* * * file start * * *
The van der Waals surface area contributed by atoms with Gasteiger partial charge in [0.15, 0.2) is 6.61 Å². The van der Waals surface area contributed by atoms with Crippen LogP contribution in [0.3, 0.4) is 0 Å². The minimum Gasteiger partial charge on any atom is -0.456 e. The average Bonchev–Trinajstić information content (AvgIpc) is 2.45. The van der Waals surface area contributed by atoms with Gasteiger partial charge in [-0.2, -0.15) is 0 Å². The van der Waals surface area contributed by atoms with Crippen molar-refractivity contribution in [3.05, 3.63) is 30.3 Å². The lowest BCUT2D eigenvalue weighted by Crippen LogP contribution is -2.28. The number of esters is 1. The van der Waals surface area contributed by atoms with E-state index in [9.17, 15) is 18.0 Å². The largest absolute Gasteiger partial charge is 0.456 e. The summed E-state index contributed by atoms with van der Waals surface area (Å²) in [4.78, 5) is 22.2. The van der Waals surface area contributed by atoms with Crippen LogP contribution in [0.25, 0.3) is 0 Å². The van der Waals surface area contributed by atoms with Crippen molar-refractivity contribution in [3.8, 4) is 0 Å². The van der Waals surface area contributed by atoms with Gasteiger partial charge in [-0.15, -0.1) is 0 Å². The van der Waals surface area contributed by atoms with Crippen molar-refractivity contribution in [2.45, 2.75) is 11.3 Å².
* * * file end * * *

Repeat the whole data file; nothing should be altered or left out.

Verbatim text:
The van der Waals surface area contributed by atoms with Gasteiger partial charge in [0.15, 0.2) is 6.61 Å². The van der Waals surface area contributed by atoms with Crippen LogP contribution in [0.3, 0.4) is 0 Å². The minimum Gasteiger partial charge on any atom is -0.456 e. The average Bonchev–Trinajstić information content (AvgIpc) is 2.45. The van der Waals surface area contributed by atoms with Gasteiger partial charge in [-0.2, -0.15) is 0 Å². The van der Waals surface area contributed by atoms with Crippen molar-refractivity contribution in [3.05, 3.63) is 30.3 Å². The lowest BCUT2D eigenvalue weighted by Crippen LogP contribution is -2.28. The number of esters is 1. The van der Waals surface area contributed by atoms with E-state index in [9.17, 15) is 18.0 Å². The largest absolute Gasteiger partial charge is 0.456 e. The summed E-state index contributed by atoms with van der Waals surface area (Å²) in [4.78, 5) is 22.2. The van der Waals surface area contributed by atoms with Crippen LogP contribution in [0.25, 0.3) is 0 Å². The van der Waals surface area contributed by atoms with Crippen molar-refractivity contribution in [3.8, 4) is 0 Å². The van der Waals surface area contributed by atoms with Gasteiger partial charge in [-0.15, -0.1) is 0 Å². The van der Waals surface area contributed by atoms with Crippen molar-refractivity contribution in [2.45, 2.75) is 11.3 Å².